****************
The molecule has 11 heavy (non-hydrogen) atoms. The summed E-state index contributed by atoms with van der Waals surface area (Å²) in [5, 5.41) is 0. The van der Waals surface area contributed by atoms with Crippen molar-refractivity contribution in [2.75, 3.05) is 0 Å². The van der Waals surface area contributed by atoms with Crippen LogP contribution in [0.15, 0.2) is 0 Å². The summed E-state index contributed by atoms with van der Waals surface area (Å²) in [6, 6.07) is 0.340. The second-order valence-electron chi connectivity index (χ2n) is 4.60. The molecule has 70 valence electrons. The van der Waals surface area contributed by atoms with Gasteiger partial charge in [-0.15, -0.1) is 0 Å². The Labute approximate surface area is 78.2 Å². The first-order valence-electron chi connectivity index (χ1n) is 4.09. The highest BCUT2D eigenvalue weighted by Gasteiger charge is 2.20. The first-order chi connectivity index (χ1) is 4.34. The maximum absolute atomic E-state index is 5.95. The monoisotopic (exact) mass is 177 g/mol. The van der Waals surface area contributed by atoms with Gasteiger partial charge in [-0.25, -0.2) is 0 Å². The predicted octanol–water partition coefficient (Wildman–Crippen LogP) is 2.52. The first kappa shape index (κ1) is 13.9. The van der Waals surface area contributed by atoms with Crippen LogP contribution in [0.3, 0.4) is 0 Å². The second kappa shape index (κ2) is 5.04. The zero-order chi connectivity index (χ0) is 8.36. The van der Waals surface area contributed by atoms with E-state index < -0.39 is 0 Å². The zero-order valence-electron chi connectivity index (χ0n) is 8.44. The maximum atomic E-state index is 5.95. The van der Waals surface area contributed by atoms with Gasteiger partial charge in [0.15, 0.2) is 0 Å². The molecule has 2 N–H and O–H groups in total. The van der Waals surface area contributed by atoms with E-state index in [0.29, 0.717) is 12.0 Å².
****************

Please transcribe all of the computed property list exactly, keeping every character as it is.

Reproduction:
The molecule has 11 heavy (non-hydrogen) atoms. The summed E-state index contributed by atoms with van der Waals surface area (Å²) in [5, 5.41) is 0. The van der Waals surface area contributed by atoms with Crippen molar-refractivity contribution in [2.75, 3.05) is 0 Å². The van der Waals surface area contributed by atoms with Crippen LogP contribution in [0.15, 0.2) is 0 Å². The summed E-state index contributed by atoms with van der Waals surface area (Å²) in [6, 6.07) is 0.340. The second-order valence-electron chi connectivity index (χ2n) is 4.60. The molecule has 70 valence electrons. The van der Waals surface area contributed by atoms with Gasteiger partial charge in [-0.15, -0.1) is 0 Å². The Labute approximate surface area is 78.2 Å². The first-order valence-electron chi connectivity index (χ1n) is 4.09. The highest BCUT2D eigenvalue weighted by Gasteiger charge is 2.20. The first-order chi connectivity index (χ1) is 4.34. The maximum absolute atomic E-state index is 5.95. The monoisotopic (exact) mass is 177 g/mol. The van der Waals surface area contributed by atoms with Gasteiger partial charge in [-0.25, -0.2) is 0 Å². The predicted octanol–water partition coefficient (Wildman–Crippen LogP) is 2.52. The first kappa shape index (κ1) is 13.9. The van der Waals surface area contributed by atoms with Crippen LogP contribution in [0.3, 0.4) is 0 Å². The second kappa shape index (κ2) is 5.04. The zero-order chi connectivity index (χ0) is 8.36. The van der Waals surface area contributed by atoms with E-state index < -0.39 is 0 Å². The zero-order valence-electron chi connectivity index (χ0n) is 8.44. The maximum atomic E-state index is 5.95. The van der Waals surface area contributed by atoms with Gasteiger partial charge in [0.15, 0.2) is 0 Å². The molecule has 2 N–H and O–H groups in total. The van der Waals surface area contributed by atoms with E-state index in [0.29, 0.717) is 12.0 Å².